“In the film, other people are forgiving people for abuses not done to them, but there’s also more there. There’s a failure of understanding and a failure of empathy – in general, even. Complicitly is cultural,” declares Fennell. “We’ve all been complicit. If all of us told our friends to go to the police every time something like this happened, it might have been different – but that simply didn’t happen, because it had been made normal, and culturally acceptable.
“That’s how complicity comes into the film. Nobody’s saying the rape didn’t happen – everyone’s saying it happened, but only two people are saying it was deeply wrong, and most people are saying it was fine, because they want to remember it as fine.
“You see this all the time. So often in court cases – on the rare occasions rape cases get to court – you see people saying ‘Yeah I did that, but she was drunk or wearing this or whatever.’ There’s an idea around sexual violence that if you don’t think it was bad, then it wasn’t. But we don’t think like this around anything else, if you steal someone’s card and say, ‘Oh, but it was in a bar and I enjoyed myself.’
“But when it comes to women’s bodies, arguing that violation was justified has become so normal. On an individual level, it is entitlement; ‘I want it.’ But on a cultural level, our problem is enabling that entitlement and protecting it. And then I think complicity is so different for women, because so much of it is survival mechanism.”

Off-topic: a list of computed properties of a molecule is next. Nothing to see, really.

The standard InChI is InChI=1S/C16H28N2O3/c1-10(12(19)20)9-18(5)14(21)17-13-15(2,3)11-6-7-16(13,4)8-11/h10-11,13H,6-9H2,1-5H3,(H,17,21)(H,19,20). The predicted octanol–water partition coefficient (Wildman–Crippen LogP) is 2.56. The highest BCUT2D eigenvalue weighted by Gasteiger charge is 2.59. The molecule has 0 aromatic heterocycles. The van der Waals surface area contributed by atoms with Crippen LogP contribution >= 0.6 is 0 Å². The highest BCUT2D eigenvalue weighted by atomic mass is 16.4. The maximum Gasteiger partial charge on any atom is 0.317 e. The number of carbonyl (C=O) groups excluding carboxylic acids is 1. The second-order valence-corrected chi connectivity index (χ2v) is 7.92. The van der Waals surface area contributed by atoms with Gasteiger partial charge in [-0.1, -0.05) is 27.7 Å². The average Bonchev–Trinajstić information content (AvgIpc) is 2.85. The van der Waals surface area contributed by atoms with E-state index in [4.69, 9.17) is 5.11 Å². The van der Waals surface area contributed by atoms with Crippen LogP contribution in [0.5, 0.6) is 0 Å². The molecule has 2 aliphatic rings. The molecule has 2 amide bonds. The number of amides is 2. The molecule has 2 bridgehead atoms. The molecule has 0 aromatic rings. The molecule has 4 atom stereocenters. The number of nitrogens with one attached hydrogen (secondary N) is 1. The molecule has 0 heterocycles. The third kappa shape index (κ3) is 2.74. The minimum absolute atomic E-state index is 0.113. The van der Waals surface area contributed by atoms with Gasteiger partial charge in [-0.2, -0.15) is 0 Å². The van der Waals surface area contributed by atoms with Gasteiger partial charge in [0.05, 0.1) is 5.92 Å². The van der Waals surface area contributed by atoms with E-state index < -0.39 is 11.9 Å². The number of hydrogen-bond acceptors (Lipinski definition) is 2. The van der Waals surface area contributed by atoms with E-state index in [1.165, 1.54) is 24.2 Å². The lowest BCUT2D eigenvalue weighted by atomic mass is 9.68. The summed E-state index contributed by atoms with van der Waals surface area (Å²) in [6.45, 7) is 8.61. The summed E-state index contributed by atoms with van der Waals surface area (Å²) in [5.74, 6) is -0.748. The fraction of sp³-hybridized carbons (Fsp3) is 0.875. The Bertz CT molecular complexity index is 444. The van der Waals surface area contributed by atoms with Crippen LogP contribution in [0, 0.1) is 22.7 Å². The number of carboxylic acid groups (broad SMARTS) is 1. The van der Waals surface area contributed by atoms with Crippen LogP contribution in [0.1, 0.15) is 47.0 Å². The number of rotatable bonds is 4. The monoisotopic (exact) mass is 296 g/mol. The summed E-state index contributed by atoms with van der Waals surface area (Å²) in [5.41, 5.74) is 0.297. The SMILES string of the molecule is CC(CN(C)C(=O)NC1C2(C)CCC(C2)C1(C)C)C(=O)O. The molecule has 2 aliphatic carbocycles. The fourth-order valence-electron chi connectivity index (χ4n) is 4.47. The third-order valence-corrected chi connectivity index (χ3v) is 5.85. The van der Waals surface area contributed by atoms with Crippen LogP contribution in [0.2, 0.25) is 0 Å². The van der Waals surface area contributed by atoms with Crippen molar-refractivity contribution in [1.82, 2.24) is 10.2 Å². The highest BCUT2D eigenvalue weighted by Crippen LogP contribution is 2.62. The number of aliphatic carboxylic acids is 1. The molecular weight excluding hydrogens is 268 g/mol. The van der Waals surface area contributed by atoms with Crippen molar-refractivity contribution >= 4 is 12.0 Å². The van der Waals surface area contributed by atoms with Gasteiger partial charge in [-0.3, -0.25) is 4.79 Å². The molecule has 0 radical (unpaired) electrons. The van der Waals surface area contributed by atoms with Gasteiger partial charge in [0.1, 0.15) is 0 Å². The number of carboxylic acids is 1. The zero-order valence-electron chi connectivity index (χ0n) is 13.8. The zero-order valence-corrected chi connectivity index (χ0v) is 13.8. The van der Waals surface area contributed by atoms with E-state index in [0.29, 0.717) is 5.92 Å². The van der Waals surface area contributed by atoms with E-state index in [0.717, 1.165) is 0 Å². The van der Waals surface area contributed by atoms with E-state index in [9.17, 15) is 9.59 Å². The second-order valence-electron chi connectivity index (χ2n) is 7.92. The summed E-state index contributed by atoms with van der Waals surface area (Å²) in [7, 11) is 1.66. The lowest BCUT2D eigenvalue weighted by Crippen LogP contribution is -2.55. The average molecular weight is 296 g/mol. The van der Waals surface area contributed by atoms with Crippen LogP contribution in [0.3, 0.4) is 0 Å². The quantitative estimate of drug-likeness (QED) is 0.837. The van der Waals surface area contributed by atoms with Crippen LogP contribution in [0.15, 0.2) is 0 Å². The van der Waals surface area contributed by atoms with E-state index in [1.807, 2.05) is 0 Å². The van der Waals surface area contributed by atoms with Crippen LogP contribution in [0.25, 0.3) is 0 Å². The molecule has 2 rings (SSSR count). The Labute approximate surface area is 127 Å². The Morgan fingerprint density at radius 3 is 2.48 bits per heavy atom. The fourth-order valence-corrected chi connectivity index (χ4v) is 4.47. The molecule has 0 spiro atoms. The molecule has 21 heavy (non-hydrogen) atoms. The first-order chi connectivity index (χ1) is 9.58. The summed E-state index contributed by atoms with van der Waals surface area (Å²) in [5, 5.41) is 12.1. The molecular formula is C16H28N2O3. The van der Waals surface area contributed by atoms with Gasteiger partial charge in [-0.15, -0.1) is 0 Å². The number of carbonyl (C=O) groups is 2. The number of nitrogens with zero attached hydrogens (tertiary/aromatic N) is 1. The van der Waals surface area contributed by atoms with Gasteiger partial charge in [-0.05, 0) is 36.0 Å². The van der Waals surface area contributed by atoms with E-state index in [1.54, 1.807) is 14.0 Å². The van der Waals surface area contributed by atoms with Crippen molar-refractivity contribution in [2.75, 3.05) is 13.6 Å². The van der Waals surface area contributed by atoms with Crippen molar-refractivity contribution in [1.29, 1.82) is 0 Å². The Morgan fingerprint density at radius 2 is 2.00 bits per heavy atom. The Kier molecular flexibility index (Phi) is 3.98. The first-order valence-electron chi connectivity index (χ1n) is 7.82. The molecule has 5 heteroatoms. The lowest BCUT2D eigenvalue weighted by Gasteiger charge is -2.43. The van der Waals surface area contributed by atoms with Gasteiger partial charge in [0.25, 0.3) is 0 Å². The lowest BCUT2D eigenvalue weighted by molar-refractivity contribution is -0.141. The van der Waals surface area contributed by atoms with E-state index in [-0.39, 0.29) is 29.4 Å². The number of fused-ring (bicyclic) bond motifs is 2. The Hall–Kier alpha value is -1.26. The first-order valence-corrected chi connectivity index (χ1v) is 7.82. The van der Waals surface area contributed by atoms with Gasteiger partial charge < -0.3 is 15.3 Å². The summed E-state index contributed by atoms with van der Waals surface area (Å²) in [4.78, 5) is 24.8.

I have seen Promising Young Woman twice now, and utterly adored it. It’s sharp, funny, heart-breaking, empowering, terrifying and wildly entertaining. But I admit I’m not sure if many men will volunteer to watch a film about rape culture and complicity, no matter how brilliantly made it is. But I may just be more cynical than Fennell.
“I am optimistic that men will go see it,” Fennell says assuredly. “It’s for everyone, including and especially people who haven’t thought that deeply about this stuff. I didn’t want to make a film that was only for an echo chamber. One film I think about is Get Out, and how it was so confronting to white liberals and people who think they’re good, because it examined behaviour that we shamefully hadn’t thought about, or hadn’t thought was being looked at.
“So that is what I hope with this movie; I hope that it is, in its own right, just a good movie that people want to watch. But I also hope that we want to talk about these topics, we want to be challenged, we want films to unsettle is, we want to re-evaluate things. And I hope we do.”
Promising Young Woman is available to watch exclusively on Sky Cinema and NOW from April 16.